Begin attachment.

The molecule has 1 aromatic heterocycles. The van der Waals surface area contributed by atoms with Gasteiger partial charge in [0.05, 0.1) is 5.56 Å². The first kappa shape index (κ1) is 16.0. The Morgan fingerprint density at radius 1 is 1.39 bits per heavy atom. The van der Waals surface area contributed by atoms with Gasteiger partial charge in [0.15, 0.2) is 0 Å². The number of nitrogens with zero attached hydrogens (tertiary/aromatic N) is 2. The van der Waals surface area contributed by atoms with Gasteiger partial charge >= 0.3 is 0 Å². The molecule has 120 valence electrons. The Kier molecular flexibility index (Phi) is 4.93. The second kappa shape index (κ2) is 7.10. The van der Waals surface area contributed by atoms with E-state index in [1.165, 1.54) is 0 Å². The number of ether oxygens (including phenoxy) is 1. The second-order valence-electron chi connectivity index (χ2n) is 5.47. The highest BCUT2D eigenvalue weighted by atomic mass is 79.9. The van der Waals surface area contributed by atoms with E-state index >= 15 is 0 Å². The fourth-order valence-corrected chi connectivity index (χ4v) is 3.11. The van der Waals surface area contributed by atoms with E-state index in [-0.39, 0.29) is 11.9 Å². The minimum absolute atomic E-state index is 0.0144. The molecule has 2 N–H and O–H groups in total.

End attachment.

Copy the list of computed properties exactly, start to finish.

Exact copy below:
The molecule has 1 aromatic heterocycles. The van der Waals surface area contributed by atoms with Gasteiger partial charge in [0.05, 0.1) is 5.56 Å². The first kappa shape index (κ1) is 16.0. The Morgan fingerprint density at radius 1 is 1.39 bits per heavy atom. The van der Waals surface area contributed by atoms with Gasteiger partial charge in [0.15, 0.2) is 0 Å². The number of nitrogens with zero attached hydrogens (tertiary/aromatic N) is 2. The van der Waals surface area contributed by atoms with Gasteiger partial charge >= 0.3 is 0 Å². The molecule has 120 valence electrons. The Kier molecular flexibility index (Phi) is 4.93. The second kappa shape index (κ2) is 7.10. The van der Waals surface area contributed by atoms with E-state index in [1.165, 1.54) is 0 Å². The number of ether oxygens (including phenoxy) is 1. The second-order valence-electron chi connectivity index (χ2n) is 5.47. The highest BCUT2D eigenvalue weighted by atomic mass is 79.9. The van der Waals surface area contributed by atoms with E-state index >= 15 is 0 Å². The fourth-order valence-corrected chi connectivity index (χ4v) is 3.11. The van der Waals surface area contributed by atoms with E-state index in [-0.39, 0.29) is 11.9 Å². The minimum absolute atomic E-state index is 0.0144. The molecule has 2 N–H and O–H groups in total.